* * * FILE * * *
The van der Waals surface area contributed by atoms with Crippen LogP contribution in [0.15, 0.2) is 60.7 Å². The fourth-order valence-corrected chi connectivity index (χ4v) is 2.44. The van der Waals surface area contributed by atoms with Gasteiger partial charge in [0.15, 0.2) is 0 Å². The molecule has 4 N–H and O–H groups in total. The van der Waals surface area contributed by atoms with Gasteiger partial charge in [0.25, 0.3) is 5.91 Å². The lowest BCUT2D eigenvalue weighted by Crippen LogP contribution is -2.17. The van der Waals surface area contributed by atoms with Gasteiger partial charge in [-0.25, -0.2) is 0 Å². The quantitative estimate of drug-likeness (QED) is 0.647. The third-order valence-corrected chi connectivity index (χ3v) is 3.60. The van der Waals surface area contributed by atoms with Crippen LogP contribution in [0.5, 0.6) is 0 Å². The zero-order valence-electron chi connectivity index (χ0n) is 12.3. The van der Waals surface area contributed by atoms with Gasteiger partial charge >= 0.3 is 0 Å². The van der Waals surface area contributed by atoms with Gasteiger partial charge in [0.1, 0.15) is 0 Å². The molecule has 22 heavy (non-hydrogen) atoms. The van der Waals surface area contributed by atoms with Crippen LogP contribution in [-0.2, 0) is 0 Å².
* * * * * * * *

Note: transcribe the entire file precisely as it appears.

The van der Waals surface area contributed by atoms with Crippen LogP contribution in [0.15, 0.2) is 60.7 Å². The fourth-order valence-corrected chi connectivity index (χ4v) is 2.44. The van der Waals surface area contributed by atoms with Gasteiger partial charge in [0.15, 0.2) is 0 Å². The molecule has 4 N–H and O–H groups in total. The van der Waals surface area contributed by atoms with Gasteiger partial charge in [0.25, 0.3) is 5.91 Å². The lowest BCUT2D eigenvalue weighted by Crippen LogP contribution is -2.17. The van der Waals surface area contributed by atoms with Gasteiger partial charge in [-0.25, -0.2) is 0 Å². The quantitative estimate of drug-likeness (QED) is 0.647. The third-order valence-corrected chi connectivity index (χ3v) is 3.60. The van der Waals surface area contributed by atoms with Crippen LogP contribution in [0.5, 0.6) is 0 Å². The zero-order valence-electron chi connectivity index (χ0n) is 12.3. The van der Waals surface area contributed by atoms with Gasteiger partial charge >= 0.3 is 0 Å². The van der Waals surface area contributed by atoms with Gasteiger partial charge in [0.1, 0.15) is 0 Å². The molecule has 22 heavy (non-hydrogen) atoms. The van der Waals surface area contributed by atoms with Crippen LogP contribution in [-0.2, 0) is 0 Å².